What I’ve seen lately is just a bunch of sponsorship inventory slapped together with a premium price tag with the goal of tricking a big company to sign on.
So, I have a few points I’m thinking about:
#1 Don’t just package up your year-long event inventory, throw it onto the prospectus, and label it a “year-long partnership” with the hope you’ll receive premium dollars for it. My experience is this isn’t what your sponsors with this type of interest have in mind.
#2 Connect with some existing partners first. Have a conversation with your best sponsors about the inventory of a year-long strategic partnership. Ask them upfront about their priorities in your market before you ever design the program, and add their “pet projects” if feasible. Call those sponsors right now and let them know you are developing some year-long programming and would like some feedback on what is most valuable.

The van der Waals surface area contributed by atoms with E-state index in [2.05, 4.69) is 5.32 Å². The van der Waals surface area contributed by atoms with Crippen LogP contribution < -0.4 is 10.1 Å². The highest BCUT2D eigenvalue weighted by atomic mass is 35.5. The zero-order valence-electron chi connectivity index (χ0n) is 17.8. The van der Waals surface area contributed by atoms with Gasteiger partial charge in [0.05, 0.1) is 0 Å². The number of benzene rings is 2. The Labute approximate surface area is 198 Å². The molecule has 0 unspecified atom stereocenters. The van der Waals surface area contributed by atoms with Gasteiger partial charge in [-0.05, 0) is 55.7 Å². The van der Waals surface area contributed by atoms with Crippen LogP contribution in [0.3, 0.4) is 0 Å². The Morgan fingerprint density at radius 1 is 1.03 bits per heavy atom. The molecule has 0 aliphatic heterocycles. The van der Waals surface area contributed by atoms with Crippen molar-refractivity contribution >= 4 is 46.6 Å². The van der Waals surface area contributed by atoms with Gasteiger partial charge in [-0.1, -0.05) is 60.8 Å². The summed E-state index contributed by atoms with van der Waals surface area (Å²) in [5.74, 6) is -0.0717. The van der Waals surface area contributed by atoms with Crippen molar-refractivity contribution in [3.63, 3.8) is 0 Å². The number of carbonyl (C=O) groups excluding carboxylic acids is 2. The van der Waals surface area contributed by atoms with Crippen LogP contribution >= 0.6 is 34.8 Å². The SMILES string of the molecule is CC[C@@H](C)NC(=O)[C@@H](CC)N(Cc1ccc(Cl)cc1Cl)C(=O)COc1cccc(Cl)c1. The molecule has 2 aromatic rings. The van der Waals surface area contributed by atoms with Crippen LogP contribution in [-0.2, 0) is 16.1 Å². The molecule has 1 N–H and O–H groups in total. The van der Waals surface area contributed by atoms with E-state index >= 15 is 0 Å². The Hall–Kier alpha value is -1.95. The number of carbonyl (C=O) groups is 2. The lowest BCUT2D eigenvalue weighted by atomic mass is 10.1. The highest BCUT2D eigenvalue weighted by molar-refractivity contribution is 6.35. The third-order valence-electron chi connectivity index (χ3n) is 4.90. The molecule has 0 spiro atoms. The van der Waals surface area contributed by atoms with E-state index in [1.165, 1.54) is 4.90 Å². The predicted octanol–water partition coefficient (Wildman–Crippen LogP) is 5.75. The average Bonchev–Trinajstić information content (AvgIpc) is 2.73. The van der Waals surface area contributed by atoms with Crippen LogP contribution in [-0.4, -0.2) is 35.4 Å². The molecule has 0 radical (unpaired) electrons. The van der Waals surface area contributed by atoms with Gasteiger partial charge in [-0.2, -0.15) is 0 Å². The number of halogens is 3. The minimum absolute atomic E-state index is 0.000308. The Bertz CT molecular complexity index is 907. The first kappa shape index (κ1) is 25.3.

#3 Ensure the target companies can actually execute an integrated and sustainable program. A “corporate partner” once revealed to me the organization couldn’t provide all the deliverables of their deal. The association wasn’t at fault directly but really didn’t think through the work required by the sponsor to take advantage of the program. We learned they didn’t have the bandwidth to participate in all the events available to them, for example. So, make sure the partners can execute.
#4 Think through the marketing launch of the program. Once you talk to your potential partners and develop that inventory, you’ll need a plan to promote and sell. It will require a different approach than your lanyard sales or other easy sponsor transactions.
Consider launching your prospectus through a webinar campaign, in which you can present the inventory. Share the screen with your prospectus to visually highlight the details of the program, etc. The attendees may know what the “chicken breast with vegetable medley lunch” sponsorship is, but they may not know what you are offering now. Walk them through it.